The impact of Celtic Football Club founder Brother Walfrid on social, cultural and religious identities in Scotland will form part of a new £25,000 study by the University of Stirling.
The research, expected to last four years, will investigate the life and works of Marist Brother, Andrew Kerins, better-known as Brother Walfrid, who founded Celtic in 1887 to alleviate poverty among Irish immigrants in the east end of Glasgow.
Postgraduate student Michael Connolly will undertake the work as part of his PhD under the supervision of Dr Joe Bradley, Senior Lecturer and Researcher at the Faculty of Health Sciences and Sport. The work – backed by the Archbishop of Glasgow and Celtic FC - aims to increase knowledge regarding Brother Walfrid’s significance to the lives of thousands of Irish immigrants in late 19th Century Glasgow, while scrutinising his legacy for 21st Century Scotland.
Mr Connolly said he first understood the importance of Brother Walfrid when he wrote a dissertation on the origins of Celtic for his history degree at the University of Glasgow.
He said: “It was then I began to understand the importance of Brother Walfrid – not just to Celtic, but to the wider Irish immigrant population he sought to support by creating the football club in Glasgow. The works of academic authorities such as Dr Joe Bradley and Professor Sir Tom Devine helped fuel my interest in the themes of immigration, Irish identity, poverty, charity and community, which of course motivated Walfrid to found Celtic.
“I feel excited to be given the opportunity to return to study a subject I am so passionate about.”
Dr Bradley said: “This research aims to explore the impact of Brother Walfrid, one of the most significant Irish immigrants to Scotland, an outstanding individual in relation to education and charity in Glasgow, and a major contributor to the emergence of organised football in Scotland in the late 19th century.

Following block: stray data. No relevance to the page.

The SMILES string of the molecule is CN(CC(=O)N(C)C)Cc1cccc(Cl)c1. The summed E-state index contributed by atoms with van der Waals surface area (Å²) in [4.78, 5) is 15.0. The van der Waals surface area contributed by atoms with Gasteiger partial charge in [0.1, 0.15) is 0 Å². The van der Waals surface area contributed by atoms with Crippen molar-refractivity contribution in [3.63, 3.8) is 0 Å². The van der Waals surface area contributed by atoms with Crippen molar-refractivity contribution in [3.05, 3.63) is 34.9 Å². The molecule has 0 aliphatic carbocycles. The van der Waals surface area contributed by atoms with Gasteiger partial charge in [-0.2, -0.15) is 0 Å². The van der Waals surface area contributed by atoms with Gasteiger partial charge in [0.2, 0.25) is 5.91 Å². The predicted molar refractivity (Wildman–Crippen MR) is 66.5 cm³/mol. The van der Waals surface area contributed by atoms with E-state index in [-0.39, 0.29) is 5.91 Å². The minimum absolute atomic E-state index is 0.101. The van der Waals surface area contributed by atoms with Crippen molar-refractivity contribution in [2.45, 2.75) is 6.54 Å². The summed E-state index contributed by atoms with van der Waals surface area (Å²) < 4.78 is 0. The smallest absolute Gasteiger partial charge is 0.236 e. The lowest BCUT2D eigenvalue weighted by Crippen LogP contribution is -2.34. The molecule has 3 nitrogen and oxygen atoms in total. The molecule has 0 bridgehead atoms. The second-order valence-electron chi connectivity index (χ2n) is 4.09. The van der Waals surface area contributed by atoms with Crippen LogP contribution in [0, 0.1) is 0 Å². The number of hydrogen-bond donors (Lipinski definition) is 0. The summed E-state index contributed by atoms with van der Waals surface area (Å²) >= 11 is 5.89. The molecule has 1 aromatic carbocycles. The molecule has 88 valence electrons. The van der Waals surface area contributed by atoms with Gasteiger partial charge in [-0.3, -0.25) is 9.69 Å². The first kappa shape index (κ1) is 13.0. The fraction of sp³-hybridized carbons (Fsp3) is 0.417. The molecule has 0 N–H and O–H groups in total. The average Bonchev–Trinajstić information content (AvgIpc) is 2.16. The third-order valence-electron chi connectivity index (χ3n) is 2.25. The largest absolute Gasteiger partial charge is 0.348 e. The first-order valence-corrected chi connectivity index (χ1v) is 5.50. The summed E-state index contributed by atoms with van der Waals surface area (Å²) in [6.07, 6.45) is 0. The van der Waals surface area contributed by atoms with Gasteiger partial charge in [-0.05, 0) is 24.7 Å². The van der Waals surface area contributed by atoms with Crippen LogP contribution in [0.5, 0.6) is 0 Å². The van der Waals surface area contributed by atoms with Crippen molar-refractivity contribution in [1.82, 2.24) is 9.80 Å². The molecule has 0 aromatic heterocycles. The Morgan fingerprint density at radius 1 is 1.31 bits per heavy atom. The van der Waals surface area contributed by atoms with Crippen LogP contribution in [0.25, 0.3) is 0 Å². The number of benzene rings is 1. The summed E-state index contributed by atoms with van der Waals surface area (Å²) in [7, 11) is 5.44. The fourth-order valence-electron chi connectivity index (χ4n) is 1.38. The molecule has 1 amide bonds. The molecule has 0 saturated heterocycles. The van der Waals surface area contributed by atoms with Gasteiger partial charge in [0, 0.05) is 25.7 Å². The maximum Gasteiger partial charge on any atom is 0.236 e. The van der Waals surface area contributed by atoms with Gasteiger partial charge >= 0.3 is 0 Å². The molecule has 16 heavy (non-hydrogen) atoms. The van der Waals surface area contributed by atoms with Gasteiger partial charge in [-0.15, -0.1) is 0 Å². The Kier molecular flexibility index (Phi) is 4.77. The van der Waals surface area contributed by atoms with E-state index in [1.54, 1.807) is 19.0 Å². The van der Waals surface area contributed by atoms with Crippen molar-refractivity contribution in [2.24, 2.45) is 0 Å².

“Despite his more obvious credentials and general knowledge around him, especially in relation to being a prime founder of Celtic FC, Walfrid’s story remains largely obscure.
“This PhD, by research, will closely examine and investigate the “real” Walfrid, and his meaning and legacy for the multi-generational Irish Catholic community in Scotland and beyond.
“It aims to substantiate the partial image we currently have of Walfrid and, indeed, of the circumstances that provided the conditions for the emergence of Celtic Football Club: a unique representation of the Irish diaspora in world sport.”
Archbishop of Glasgow, Philip Tartaglia, welcomed the research and said: “This new study will be a major contribution to the Brother Walfrid story.
“It will surely shine an academic light on the person, faith and motivations of Brother Walfrid; on the underlying facts of his life and activity; and on the local and broader historical context. It will also reflect the local circumstances and the personal interactions of Brother Walfrid with the Glasgow of his time, the City Council, the Catholic Church, his own religious congregation, and the local community leaders.”
Celtic chief executive Peter Lawwell said: “Brother Walfrid is a hugely important figure and someone whose contribution to Celtic Football Club and to wider Scottish society is most deserving of this kind of academic study.
“He was a man who gave people hope at a time of desperation, and in adversity someone who brought people together by creating a club open to all – his dedication to helping others has left a phenomenal legacy.”
The PhD work is funded through a £25,000 grant from Glasgow-based arts group Nine Muses and forms part of a wider Brother Walfrid awareness-raising campaign launched by the company.
Emma O’Neil, owner of Nine Muses, said: “At Nine Muses, we know a lot about Brother Walfrid. More than most. We’ve made a good start: commissioned a painting and produced a one-hour documentary.
“But there are so many questions left unanswered. And they’ll remain unanswered unless there’s an in-depth study of this great man’s contribution to religious, social, economic and cultural life in late nineteenth century Glasgow and Scotland.”